Apple appears to be the mystery tenant touted in a listing brochure for a portfolio of properties in the Flatiron Park business park in Boulder, perhaps accounting for almost 240,000 square feet of space.
Crescent Real Estate LLC, a commercial property investor and development firm that owns much of Flatiron Park, is putting its assets in the east Boulder campus on the market.
The company is attempting to sell just over 1 million square feet of space spread across 21 buildings, according to a marketing brochure from brokerage Jones Lang LaSalle Inc. (NYSE: JLL).
A major selling point referenced repeatedly in marketing materials, which do not include an asking price, is the presence of an “undisclosed tech tenant.” There’s evidence that the mystery tenant is Apple Inc. (Nasdaq: AAPL).
Apple has long been rumored to covet space in Flatiron Park, and evidence suggests that the Cupertino, Calif., company could be this mystery tenant, which JLL’s brochure shows as occupying nearly 240,000 square feet in 2300, 2400, 5777 and 5718 Central Ave.
“Apple is growing its engineering team in Boulder and expects to have close to 700 employees at its offices in the region by 2026,” a company spokesperson told BizWest on Thursday.
Apple did not reply to specific questions about its presence in Flatiron Park.
Representatives of Dean Callan & Co., the company in charge of leasing at Flatiron Park, declined to comment, as did JLL. Crescent did not respond to requests for comment.
Here’s what BizWest knows about the link between Apple and Flatiron Park:
Apple signage, including the image of the company’s iconic logo, is visible from outside the office space at 5718 Central Ave.
According to publicly available records from Boulder’s Planning and Development Services Department, Apple pulled a series of fire permits for the 5718 Central Ave. address over the past year and a half.
The JLL brochure describes the undisclosed tenant as having an AA+ credit rating. Standards & Poor’s reaffirmed Apple’s AA+ rating in 2017.
Marketing materials say that the tenant has a market cap of $2.54 trillion. Apple’s market cap, which fluctuates with the stock market, was about $2.43 trillion on Thursday — close to the figure cited in the JLL brochure. The only other company in that stratosphere is Microsoft Corp. (Nasdaq: MSFT).
The brochure refers to Boulder as one the tenant’s “targeted growth markets.” This is certainly the case for Apple, which went public in April with its plan to expand its Boulder workforce to 700 as part of a nationwide investment of $430 billion in U.S. projects and addition of 20,000 new jobs nationwide over the next five years.
JLL’s marketing materials use a quote from Apple’s vice president of worldwide real estate and facilities Kristina Raspe published in April by BizWest. Raspe’s job title is the only direct reference to Apple in the brochure.
Attorney Morgan Bottner, whose LinkedIn profile identifies him as a “Principal Counsel & Senior Manager at Apple,” used the 5718 Central Ave. address to register with the Colorado Supreme Court Office of Attorney Regulation Counsel. That registry also lists Apple as the firm for which he works.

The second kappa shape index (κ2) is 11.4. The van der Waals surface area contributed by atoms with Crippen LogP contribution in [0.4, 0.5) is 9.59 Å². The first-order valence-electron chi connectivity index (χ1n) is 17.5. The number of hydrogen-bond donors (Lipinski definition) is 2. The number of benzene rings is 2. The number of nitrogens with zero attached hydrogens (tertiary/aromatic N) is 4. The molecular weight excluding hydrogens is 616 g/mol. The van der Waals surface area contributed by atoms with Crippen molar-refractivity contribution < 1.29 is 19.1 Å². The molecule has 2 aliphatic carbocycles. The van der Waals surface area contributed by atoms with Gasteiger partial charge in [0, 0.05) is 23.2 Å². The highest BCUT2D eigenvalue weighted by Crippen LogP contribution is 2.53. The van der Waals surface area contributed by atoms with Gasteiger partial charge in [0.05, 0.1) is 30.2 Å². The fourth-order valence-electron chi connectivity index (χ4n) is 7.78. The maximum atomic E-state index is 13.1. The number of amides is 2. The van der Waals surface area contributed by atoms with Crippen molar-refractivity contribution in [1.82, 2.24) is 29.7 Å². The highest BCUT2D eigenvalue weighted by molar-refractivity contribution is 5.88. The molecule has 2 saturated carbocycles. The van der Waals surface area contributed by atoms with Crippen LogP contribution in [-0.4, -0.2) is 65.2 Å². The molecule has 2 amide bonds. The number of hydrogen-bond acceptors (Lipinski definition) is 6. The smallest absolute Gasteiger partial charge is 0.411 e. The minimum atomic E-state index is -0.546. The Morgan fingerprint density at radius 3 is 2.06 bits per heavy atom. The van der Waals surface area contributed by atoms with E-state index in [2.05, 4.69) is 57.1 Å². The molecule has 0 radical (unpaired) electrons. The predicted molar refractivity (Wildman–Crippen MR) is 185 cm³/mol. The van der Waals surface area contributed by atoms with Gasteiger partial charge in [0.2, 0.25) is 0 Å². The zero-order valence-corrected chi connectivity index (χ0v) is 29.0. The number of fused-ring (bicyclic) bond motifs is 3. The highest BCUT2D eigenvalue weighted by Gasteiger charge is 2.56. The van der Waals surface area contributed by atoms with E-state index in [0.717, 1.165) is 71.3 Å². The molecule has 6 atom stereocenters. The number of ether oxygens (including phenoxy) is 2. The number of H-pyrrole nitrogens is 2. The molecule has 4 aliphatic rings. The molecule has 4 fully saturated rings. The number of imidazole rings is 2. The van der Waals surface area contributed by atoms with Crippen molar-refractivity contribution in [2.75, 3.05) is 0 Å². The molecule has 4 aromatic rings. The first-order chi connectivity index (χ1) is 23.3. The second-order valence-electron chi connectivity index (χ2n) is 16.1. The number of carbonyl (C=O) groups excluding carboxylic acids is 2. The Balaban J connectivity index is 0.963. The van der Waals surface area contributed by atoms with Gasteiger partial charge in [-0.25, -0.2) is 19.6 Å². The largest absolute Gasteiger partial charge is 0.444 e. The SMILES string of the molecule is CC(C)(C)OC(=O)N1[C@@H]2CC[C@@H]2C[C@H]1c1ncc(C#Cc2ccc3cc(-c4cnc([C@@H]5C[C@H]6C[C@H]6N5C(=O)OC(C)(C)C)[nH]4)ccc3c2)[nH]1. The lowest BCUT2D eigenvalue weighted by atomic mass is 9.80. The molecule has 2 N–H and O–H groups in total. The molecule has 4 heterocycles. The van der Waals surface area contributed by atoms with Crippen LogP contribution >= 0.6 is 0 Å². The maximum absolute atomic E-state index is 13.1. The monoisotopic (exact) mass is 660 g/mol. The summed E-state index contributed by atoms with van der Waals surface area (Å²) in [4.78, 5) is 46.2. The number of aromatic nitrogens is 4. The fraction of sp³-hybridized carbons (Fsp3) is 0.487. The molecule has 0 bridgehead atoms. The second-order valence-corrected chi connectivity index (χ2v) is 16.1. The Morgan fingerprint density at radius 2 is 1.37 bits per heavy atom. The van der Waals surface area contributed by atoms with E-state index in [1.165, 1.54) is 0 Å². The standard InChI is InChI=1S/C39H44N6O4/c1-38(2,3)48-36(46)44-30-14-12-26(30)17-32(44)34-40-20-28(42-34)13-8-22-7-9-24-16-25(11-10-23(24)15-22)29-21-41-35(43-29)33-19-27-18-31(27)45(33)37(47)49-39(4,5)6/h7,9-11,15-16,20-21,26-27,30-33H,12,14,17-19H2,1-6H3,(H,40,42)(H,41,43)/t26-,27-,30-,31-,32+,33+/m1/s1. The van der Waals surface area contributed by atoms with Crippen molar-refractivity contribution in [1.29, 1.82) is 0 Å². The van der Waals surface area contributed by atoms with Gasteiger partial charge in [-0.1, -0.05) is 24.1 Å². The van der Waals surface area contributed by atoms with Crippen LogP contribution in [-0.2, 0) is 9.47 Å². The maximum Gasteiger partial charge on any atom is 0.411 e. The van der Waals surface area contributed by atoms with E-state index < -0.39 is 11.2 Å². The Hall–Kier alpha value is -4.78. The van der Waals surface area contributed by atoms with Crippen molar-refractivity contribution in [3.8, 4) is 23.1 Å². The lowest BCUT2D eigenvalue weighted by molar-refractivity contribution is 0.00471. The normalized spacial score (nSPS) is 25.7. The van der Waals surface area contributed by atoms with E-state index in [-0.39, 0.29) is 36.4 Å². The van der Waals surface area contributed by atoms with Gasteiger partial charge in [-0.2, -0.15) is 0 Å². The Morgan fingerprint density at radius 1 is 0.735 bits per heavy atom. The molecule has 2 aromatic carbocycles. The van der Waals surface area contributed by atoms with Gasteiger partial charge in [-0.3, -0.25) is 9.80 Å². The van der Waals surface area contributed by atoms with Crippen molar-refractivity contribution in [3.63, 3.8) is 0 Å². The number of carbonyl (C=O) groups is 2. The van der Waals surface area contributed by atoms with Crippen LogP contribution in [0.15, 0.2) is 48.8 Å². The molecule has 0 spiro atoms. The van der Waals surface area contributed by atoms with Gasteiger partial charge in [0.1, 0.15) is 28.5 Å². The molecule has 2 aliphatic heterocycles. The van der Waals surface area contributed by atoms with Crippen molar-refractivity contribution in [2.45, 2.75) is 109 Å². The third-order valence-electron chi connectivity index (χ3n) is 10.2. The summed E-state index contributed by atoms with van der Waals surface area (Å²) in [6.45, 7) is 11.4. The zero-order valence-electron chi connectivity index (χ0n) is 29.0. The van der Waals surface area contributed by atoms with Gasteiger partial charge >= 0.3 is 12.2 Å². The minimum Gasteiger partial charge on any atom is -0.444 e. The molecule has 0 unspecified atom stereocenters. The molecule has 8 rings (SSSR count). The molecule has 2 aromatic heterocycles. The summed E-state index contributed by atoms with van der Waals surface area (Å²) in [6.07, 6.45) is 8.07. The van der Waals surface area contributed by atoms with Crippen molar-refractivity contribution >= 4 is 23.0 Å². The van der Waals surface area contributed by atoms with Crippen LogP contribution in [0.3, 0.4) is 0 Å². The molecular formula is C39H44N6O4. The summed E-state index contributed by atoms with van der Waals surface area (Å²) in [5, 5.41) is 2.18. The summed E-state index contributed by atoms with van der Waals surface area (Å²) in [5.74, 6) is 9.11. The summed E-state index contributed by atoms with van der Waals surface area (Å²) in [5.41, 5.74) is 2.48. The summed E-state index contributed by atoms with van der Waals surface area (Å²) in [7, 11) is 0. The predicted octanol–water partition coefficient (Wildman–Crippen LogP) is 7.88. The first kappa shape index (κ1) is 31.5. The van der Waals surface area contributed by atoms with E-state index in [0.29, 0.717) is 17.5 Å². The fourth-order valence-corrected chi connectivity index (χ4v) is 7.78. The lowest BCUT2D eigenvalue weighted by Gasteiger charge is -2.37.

According to the JLL brochure, Crescent is “redeveloping a mission-critical facility at 2300 & 2400 Central Avenue” for the mystery tenant. The building at 2300 Central is indeed being redeveloped, and Crescent is also redeveloping a 14-acre parcel at 2400 and 2450 Central Ave. into a combined structure at 2400 Central Ave. that totals about 144,500 square feet.
Apple has a habit of imbuing its Boulder County operations with an air of mystery.
In 2018, the tech giant quietly absorbed Longmont-based Akonia Holographics, a startup that produces lenses for AR glasses.
Few details were available in August 2018 when Reuters first reported the Akonia acquisition. Terms of the deal were not disclosed, and company representatives, including CEO and co-founder Ken Anderson, did not grant interviews.
Likewise, Apple wasn’t particularly forthcoming about the deal, providing Reuters a statement that read: “Apple buys smaller companies from time to time, and we generally don’t discuss our purpose or plans.”
In the time since the acquisition, Akonia has gone silent.
A source speculated after the acquisition that Akonia is working to help develop augmented-reality glasses.
If the mystery Flatiron Park tenant is Apple — which is confirmed to have about 40,000 square feet of office space at 5360 Sterling Drive — it is by no means the only big tech company with a growing presence in Boulder.
Amazon set up shop downtown at 1900 15th St. in 2018. Those offices were leased to house advertising-focused engineers.
About a year ago, Google expanded its Boulder operation with additional offices and employees at its 3333 Walnut St. facility, leasing the entirety of the nearly 160,000-square-foot facility.
The company followed that expansion up with the purchase of The Reve, a new mixed-use development in central Boulder. Google’s footprint at The Reve totals about 125,000 square feet.
The company also has completed the third building at its 300,000-square-foot main campus at 2930 Pearl St. That campus was designed to house 1,500 employees.
Social network Twitter Inc. (NYSE: TWTR) inked a new lease last November for 65,000 square feet in the S’Park neighborhood in central Boulder.
That added to Twitter’s 30,000-square-foot lease in the Wencel Building south of the Pearl Street Mall, where it houses an app development team.
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